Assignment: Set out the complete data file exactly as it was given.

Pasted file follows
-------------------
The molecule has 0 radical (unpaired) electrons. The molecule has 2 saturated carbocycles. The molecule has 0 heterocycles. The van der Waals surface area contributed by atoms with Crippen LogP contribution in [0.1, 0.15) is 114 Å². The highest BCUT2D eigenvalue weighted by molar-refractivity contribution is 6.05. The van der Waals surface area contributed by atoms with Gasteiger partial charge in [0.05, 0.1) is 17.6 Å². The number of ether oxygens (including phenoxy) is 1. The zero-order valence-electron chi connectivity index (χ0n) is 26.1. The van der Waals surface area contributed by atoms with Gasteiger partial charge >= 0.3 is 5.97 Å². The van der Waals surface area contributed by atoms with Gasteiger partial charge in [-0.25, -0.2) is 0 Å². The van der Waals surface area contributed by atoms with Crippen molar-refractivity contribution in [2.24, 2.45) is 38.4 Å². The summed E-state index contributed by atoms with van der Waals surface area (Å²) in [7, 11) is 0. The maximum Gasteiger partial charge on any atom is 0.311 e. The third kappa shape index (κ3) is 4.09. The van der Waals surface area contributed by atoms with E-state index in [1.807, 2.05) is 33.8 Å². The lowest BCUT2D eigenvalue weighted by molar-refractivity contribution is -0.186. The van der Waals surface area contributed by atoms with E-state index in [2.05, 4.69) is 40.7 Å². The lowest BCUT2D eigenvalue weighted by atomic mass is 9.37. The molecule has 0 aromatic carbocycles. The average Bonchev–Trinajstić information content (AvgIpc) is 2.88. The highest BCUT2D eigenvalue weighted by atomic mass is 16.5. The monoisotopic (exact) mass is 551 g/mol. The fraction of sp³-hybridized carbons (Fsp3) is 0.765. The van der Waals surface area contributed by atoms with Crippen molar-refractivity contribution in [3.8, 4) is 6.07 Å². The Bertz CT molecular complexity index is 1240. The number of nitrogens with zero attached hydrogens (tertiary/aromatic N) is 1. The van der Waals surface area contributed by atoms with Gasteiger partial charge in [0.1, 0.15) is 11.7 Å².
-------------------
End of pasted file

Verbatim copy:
The molecule has 0 radical (unpaired) electrons. The molecule has 2 saturated carbocycles. The molecule has 0 heterocycles. The van der Waals surface area contributed by atoms with Crippen LogP contribution in [0.1, 0.15) is 114 Å². The highest BCUT2D eigenvalue weighted by molar-refractivity contribution is 6.05. The van der Waals surface area contributed by atoms with Gasteiger partial charge in [0.05, 0.1) is 17.6 Å². The number of ether oxygens (including phenoxy) is 1. The zero-order valence-electron chi connectivity index (χ0n) is 26.1. The van der Waals surface area contributed by atoms with Gasteiger partial charge >= 0.3 is 5.97 Å². The van der Waals surface area contributed by atoms with Gasteiger partial charge in [-0.25, -0.2) is 0 Å². The van der Waals surface area contributed by atoms with Crippen molar-refractivity contribution in [2.24, 2.45) is 38.4 Å². The summed E-state index contributed by atoms with van der Waals surface area (Å²) in [7, 11) is 0. The maximum Gasteiger partial charge on any atom is 0.311 e. The third kappa shape index (κ3) is 4.09. The van der Waals surface area contributed by atoms with E-state index in [1.807, 2.05) is 33.8 Å². The lowest BCUT2D eigenvalue weighted by molar-refractivity contribution is -0.186. The van der Waals surface area contributed by atoms with E-state index in [2.05, 4.69) is 40.7 Å². The lowest BCUT2D eigenvalue weighted by atomic mass is 9.37. The molecule has 0 aromatic carbocycles. The average Bonchev–Trinajstić information content (AvgIpc) is 2.88. The highest BCUT2D eigenvalue weighted by atomic mass is 16.5. The monoisotopic (exact) mass is 551 g/mol. The fraction of sp³-hybridized carbons (Fsp3) is 0.765. The van der Waals surface area contributed by atoms with Crippen molar-refractivity contribution in [3.8, 4) is 6.07 Å². The Bertz CT molecular complexity index is 1240. The number of nitrogens with zero attached hydrogens (tertiary/aromatic N) is 1. The van der Waals surface area contributed by atoms with Gasteiger partial charge in [0.1, 0.15) is 11.7 Å².